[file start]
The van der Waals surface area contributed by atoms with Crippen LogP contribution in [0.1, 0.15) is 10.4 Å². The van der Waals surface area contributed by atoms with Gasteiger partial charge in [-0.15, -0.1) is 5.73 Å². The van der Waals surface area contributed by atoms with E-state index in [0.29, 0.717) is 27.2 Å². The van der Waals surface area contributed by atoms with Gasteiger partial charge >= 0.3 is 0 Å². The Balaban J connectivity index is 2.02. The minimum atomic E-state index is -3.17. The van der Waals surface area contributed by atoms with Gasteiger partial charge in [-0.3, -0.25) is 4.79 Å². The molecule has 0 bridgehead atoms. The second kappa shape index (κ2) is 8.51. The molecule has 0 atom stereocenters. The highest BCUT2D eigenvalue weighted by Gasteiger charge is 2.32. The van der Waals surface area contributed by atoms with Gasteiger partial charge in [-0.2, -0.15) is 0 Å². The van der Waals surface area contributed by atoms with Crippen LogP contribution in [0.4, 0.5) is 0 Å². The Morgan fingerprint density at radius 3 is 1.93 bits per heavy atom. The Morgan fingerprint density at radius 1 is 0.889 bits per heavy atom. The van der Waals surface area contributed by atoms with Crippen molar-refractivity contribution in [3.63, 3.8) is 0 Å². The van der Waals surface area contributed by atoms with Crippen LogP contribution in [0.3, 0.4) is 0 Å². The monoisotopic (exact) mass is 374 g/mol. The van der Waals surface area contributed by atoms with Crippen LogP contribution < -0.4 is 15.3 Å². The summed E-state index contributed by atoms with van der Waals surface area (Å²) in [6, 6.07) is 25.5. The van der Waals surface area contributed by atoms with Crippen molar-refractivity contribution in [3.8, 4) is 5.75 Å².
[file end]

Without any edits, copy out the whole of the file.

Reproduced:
The van der Waals surface area contributed by atoms with Crippen LogP contribution in [0.1, 0.15) is 10.4 Å². The van der Waals surface area contributed by atoms with Gasteiger partial charge in [-0.15, -0.1) is 5.73 Å². The van der Waals surface area contributed by atoms with E-state index in [0.29, 0.717) is 27.2 Å². The van der Waals surface area contributed by atoms with Gasteiger partial charge >= 0.3 is 0 Å². The Balaban J connectivity index is 2.02. The minimum atomic E-state index is -3.17. The van der Waals surface area contributed by atoms with Gasteiger partial charge in [-0.3, -0.25) is 4.79 Å². The molecule has 0 bridgehead atoms. The second kappa shape index (κ2) is 8.51. The molecule has 0 atom stereocenters. The highest BCUT2D eigenvalue weighted by Gasteiger charge is 2.32. The van der Waals surface area contributed by atoms with Gasteiger partial charge in [-0.2, -0.15) is 0 Å². The van der Waals surface area contributed by atoms with Crippen LogP contribution in [0.4, 0.5) is 0 Å². The Morgan fingerprint density at radius 3 is 1.93 bits per heavy atom. The Morgan fingerprint density at radius 1 is 0.889 bits per heavy atom. The van der Waals surface area contributed by atoms with Crippen molar-refractivity contribution in [3.63, 3.8) is 0 Å². The van der Waals surface area contributed by atoms with Crippen LogP contribution in [0.3, 0.4) is 0 Å². The monoisotopic (exact) mass is 374 g/mol. The van der Waals surface area contributed by atoms with Crippen LogP contribution < -0.4 is 15.3 Å². The summed E-state index contributed by atoms with van der Waals surface area (Å²) in [6, 6.07) is 25.5. The van der Waals surface area contributed by atoms with Crippen molar-refractivity contribution in [3.8, 4) is 5.75 Å².